rise to 110 on the third
8hows teady advance in the pop-
m w ' . . "'"asure and a closer
tightening of the Liberal ranks In its
favor.
More moving than even tha nv,n.
manifestations were aomo nt ,-
cldents behind the scene. The Irish
umprminea to nave every member of
the party In the division, and ex
hausted every meana tn h-ir, ..
absentees. Young Kelly, the Donegal
"'"m"c. orougnt over rrom a
Dublin hospital by a nurse, and,
leaning heavily on a stick to.,o
Queens county member, rose from his
.o. me urei time in months.
John Roche, of Galway, whorecently
was at death's door, also attended.
John Mooney, member for JfcVrv
returned from g,". frgrrun.fed l H
'tie ouiy tii ab
sentees poor P. J. Power, who died
last week, and Nannettl, the Dublin
member. When news came that
.Vannettl could not attend, owing to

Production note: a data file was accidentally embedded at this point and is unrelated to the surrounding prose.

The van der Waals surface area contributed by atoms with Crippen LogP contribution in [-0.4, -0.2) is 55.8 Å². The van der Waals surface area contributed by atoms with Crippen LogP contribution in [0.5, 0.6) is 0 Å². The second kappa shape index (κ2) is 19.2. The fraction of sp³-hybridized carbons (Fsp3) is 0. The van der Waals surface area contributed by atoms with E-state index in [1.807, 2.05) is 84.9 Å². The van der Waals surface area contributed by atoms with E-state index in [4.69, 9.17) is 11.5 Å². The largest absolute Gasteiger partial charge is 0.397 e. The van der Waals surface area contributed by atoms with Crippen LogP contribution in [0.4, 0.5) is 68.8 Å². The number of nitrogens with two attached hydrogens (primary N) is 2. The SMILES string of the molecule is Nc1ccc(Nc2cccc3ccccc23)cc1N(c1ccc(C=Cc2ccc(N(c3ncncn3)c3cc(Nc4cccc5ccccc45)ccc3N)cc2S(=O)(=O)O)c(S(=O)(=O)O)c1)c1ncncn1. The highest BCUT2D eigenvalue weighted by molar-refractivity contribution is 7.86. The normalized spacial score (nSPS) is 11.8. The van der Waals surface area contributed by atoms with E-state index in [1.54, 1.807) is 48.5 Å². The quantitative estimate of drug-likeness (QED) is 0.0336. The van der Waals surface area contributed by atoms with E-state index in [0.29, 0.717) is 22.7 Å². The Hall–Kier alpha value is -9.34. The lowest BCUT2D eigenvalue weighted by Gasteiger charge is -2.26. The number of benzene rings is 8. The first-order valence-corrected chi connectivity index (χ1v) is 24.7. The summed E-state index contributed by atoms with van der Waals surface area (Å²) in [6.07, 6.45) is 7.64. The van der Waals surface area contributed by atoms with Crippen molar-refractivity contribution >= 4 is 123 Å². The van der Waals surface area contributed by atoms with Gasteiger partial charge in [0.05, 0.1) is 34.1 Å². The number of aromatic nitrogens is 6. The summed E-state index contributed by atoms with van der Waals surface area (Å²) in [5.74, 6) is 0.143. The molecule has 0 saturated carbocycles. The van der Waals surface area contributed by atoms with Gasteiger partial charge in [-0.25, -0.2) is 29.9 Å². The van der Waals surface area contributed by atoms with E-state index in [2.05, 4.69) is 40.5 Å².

illness, three members were sent to
his house to bring him down if nec
essary in blankets, but the noor
fellow had got a slight paralvtic at
tack aud plteously but vainly tried to
speak to his colleagues, but he could
not be moved. Samuel Young, Bel
fast merchant and a Protestant and
a member of the Irish party, who Is
ninety-one years old, made a speech
and voted for the home rule bill.
Similar efforts were made by the
Liberals. Robert Cameron, eighty-
seven years old. was brought to theJ
House by a special motor car and
was allowed to vote without going
Into the lobby, not being able to
walk. Many members left sick beds.
Only two Liberals voted against the
bill, and every absent Liberal was
paired.
In the closing days the debate was
also marked by the conspicuous tri
umph of the home rule speakers.
Both Asqulth and Redmond made
the speeches of their lives, while the
Tory attark waa feeble and de